"The writer asserts as a general principle (and he proposes to give illustrations tending to prove the fact later in this paper) that in almost all of the mechanic arts the science which underlies each act of each workman is so great and amounts to so much that the workman who is best suited to actually doing the work is incapable of fully understanding this science, without the guidance and help of those who are working with him or over him, either through lack of education or through insufficient mental capacity. In order that the work may be done in accordance with scientific laws, it is necessary that there shall be a far more equal division of the responsibility between the management and the workmen than exist under any of the ordinary types of management. Those in the management whose duty it is to develop this science should also guide and help the workman in working under it, and should assume a much larger share of the responsibility for results than under usual conditions is assumed by the management" (pp 9-10).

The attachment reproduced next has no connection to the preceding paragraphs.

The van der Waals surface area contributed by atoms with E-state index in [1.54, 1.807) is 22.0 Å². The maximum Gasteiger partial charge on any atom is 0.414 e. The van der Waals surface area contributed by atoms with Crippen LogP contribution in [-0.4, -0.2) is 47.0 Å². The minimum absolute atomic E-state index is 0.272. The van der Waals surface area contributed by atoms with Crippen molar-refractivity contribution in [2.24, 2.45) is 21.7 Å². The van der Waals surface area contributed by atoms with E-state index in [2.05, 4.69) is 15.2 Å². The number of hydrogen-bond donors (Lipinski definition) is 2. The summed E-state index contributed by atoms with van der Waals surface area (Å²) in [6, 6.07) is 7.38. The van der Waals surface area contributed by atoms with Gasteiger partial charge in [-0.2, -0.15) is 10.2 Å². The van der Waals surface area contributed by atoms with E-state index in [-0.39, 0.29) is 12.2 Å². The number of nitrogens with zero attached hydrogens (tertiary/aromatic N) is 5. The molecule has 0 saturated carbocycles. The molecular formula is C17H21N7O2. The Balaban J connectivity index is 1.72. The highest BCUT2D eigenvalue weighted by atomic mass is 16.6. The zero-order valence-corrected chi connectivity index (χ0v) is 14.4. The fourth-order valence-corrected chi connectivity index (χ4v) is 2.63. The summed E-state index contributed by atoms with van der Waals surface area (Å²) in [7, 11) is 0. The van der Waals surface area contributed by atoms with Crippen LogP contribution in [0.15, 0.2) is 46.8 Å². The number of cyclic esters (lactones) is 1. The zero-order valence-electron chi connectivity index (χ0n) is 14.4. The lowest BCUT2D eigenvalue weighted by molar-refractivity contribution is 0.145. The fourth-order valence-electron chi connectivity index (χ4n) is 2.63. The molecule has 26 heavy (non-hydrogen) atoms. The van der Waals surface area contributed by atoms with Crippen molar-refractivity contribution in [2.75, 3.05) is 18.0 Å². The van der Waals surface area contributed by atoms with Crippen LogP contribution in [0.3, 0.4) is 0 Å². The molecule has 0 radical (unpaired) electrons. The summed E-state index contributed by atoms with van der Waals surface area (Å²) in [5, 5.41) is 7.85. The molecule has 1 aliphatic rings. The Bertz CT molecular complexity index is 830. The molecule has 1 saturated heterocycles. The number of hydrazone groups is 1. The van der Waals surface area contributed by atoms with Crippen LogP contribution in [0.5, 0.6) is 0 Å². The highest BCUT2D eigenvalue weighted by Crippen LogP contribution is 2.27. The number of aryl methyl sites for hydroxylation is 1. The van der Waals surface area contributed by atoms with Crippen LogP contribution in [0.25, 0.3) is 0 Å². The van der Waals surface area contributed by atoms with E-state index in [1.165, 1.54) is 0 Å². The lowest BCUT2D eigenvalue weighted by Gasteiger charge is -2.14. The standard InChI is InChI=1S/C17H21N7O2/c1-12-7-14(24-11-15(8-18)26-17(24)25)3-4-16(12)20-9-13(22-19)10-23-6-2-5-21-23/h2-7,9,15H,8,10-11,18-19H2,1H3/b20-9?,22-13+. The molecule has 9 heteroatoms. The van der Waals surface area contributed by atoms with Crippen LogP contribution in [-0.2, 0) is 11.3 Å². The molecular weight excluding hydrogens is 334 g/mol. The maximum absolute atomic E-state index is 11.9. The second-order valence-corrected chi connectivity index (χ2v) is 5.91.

"These new duties are grouped under four heads:
"First. They develop a science for each element of a man's work, which replaces the old rule-of-thumb method.
"Second. They scientifically select and then train, teach, and develop the workman, whereas in the past he chose his own work and trained himself as best he could.
"Third. They heartily cooperate with the men so as to insure all of the work being done in accordance with the principles of the science which has been developed.
"Fourth. There is an almost equal division of the work and the responsibility between the management and the workmen. The management take over all work for which they are better fitted than the workmen, while in the past almost all of the work and the greater part of the responsibility were thrown upon the men" (pp 15-16)
"The first illustration is that of handling pig iron, and this work is chosen because it is typical of perhaps the crudest and most elementary form of labor which is performed by man. This work is done by me with no other implements than their hands...